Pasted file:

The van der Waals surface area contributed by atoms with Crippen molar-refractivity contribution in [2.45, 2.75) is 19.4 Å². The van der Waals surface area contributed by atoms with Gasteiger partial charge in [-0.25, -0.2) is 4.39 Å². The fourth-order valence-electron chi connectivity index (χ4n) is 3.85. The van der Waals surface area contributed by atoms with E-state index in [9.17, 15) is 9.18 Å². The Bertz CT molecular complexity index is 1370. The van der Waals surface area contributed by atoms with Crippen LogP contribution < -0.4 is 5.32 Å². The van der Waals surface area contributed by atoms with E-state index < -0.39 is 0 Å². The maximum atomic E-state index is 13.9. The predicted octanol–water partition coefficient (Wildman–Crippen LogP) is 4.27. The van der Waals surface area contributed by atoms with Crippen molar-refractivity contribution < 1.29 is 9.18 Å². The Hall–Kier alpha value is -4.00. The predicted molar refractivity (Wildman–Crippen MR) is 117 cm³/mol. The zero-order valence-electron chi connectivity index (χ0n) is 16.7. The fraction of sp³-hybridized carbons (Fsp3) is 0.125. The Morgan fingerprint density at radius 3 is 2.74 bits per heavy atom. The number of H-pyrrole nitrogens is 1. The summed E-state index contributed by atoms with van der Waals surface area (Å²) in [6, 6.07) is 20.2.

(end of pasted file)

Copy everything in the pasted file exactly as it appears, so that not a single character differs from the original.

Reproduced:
The van der Waals surface area contributed by atoms with Crippen molar-refractivity contribution in [2.45, 2.75) is 19.4 Å². The van der Waals surface area contributed by atoms with Gasteiger partial charge in [-0.25, -0.2) is 4.39 Å². The fourth-order valence-electron chi connectivity index (χ4n) is 3.85. The van der Waals surface area contributed by atoms with E-state index in [9.17, 15) is 9.18 Å². The Bertz CT molecular complexity index is 1370. The van der Waals surface area contributed by atoms with Crippen LogP contribution < -0.4 is 5.32 Å². The van der Waals surface area contributed by atoms with E-state index < -0.39 is 0 Å². The maximum atomic E-state index is 13.9. The predicted octanol–water partition coefficient (Wildman–Crippen LogP) is 4.27. The van der Waals surface area contributed by atoms with Crippen molar-refractivity contribution < 1.29 is 9.18 Å². The Hall–Kier alpha value is -4.00. The predicted molar refractivity (Wildman–Crippen MR) is 117 cm³/mol. The zero-order valence-electron chi connectivity index (χ0n) is 16.7. The fraction of sp³-hybridized carbons (Fsp3) is 0.125. The Morgan fingerprint density at radius 3 is 2.74 bits per heavy atom. The number of H-pyrrole nitrogens is 1. The summed E-state index contributed by atoms with van der Waals surface area (Å²) in [6, 6.07) is 20.2.